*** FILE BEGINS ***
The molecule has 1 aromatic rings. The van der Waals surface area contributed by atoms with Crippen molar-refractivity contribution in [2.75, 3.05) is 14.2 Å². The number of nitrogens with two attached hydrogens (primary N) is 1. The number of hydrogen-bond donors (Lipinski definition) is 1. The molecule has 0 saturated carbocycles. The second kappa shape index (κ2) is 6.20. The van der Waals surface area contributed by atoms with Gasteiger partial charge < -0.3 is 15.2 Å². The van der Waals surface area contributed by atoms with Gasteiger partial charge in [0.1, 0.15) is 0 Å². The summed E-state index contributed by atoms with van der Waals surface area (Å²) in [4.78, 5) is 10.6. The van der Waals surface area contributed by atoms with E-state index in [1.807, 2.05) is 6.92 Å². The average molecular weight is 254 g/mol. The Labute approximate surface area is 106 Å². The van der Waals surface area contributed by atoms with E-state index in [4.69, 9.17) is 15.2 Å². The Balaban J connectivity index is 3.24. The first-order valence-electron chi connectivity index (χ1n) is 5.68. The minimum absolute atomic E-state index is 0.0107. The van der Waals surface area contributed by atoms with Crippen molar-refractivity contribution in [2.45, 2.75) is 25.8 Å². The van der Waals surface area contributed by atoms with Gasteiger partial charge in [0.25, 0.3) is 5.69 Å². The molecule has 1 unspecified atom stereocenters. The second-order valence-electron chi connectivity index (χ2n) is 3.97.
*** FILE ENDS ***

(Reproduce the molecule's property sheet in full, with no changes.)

The molecule has 1 aromatic rings. The van der Waals surface area contributed by atoms with Crippen molar-refractivity contribution in [2.75, 3.05) is 14.2 Å². The number of nitrogens with two attached hydrogens (primary N) is 1. The number of hydrogen-bond donors (Lipinski definition) is 1. The molecule has 0 saturated carbocycles. The second kappa shape index (κ2) is 6.20. The van der Waals surface area contributed by atoms with Gasteiger partial charge < -0.3 is 15.2 Å². The van der Waals surface area contributed by atoms with Gasteiger partial charge in [0.1, 0.15) is 0 Å². The summed E-state index contributed by atoms with van der Waals surface area (Å²) in [4.78, 5) is 10.6. The van der Waals surface area contributed by atoms with E-state index in [1.807, 2.05) is 6.92 Å². The average molecular weight is 254 g/mol. The Labute approximate surface area is 106 Å². The van der Waals surface area contributed by atoms with E-state index in [4.69, 9.17) is 15.2 Å². The Balaban J connectivity index is 3.24. The first-order valence-electron chi connectivity index (χ1n) is 5.68. The minimum absolute atomic E-state index is 0.0107. The van der Waals surface area contributed by atoms with Crippen molar-refractivity contribution in [2.45, 2.75) is 25.8 Å². The van der Waals surface area contributed by atoms with Gasteiger partial charge in [0.25, 0.3) is 5.69 Å². The molecule has 1 unspecified atom stereocenters. The second-order valence-electron chi connectivity index (χ2n) is 3.97.